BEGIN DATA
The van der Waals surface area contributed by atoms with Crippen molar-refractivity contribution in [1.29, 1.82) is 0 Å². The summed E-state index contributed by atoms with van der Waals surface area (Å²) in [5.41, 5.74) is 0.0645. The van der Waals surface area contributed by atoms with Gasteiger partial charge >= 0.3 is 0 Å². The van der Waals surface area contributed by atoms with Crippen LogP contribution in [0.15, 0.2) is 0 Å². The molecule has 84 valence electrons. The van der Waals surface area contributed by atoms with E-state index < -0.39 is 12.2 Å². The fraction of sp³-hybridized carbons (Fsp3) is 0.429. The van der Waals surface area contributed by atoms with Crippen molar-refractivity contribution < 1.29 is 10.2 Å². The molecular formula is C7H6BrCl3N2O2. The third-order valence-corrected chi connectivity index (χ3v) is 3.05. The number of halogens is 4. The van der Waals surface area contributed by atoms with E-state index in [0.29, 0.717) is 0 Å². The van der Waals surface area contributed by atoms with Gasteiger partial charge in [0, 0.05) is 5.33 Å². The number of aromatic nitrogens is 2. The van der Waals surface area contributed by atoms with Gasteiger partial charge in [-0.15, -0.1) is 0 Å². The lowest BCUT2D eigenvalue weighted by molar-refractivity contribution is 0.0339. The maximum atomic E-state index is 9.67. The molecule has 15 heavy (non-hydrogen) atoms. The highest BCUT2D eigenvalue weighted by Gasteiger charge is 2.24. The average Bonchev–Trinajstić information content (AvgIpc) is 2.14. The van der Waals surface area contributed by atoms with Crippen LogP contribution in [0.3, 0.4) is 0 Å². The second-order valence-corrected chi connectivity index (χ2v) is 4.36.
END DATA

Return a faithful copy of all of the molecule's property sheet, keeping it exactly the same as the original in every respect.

The van der Waals surface area contributed by atoms with Crippen molar-refractivity contribution in [1.29, 1.82) is 0 Å². The summed E-state index contributed by atoms with van der Waals surface area (Å²) in [5.41, 5.74) is 0.0645. The van der Waals surface area contributed by atoms with Gasteiger partial charge >= 0.3 is 0 Å². The van der Waals surface area contributed by atoms with Crippen LogP contribution in [0.15, 0.2) is 0 Å². The molecule has 84 valence electrons. The van der Waals surface area contributed by atoms with E-state index < -0.39 is 12.2 Å². The fraction of sp³-hybridized carbons (Fsp3) is 0.429. The van der Waals surface area contributed by atoms with Crippen molar-refractivity contribution < 1.29 is 10.2 Å². The molecular formula is C7H6BrCl3N2O2. The third-order valence-corrected chi connectivity index (χ3v) is 3.05. The number of halogens is 4. The van der Waals surface area contributed by atoms with E-state index in [0.29, 0.717) is 0 Å². The van der Waals surface area contributed by atoms with Gasteiger partial charge in [0, 0.05) is 5.33 Å². The number of aromatic nitrogens is 2. The van der Waals surface area contributed by atoms with Gasteiger partial charge in [-0.15, -0.1) is 0 Å². The lowest BCUT2D eigenvalue weighted by molar-refractivity contribution is 0.0339. The maximum atomic E-state index is 9.67. The molecule has 15 heavy (non-hydrogen) atoms. The highest BCUT2D eigenvalue weighted by Gasteiger charge is 2.24. The average Bonchev–Trinajstić information content (AvgIpc) is 2.14. The van der Waals surface area contributed by atoms with Crippen LogP contribution in [0.3, 0.4) is 0 Å². The second-order valence-corrected chi connectivity index (χ2v) is 4.36.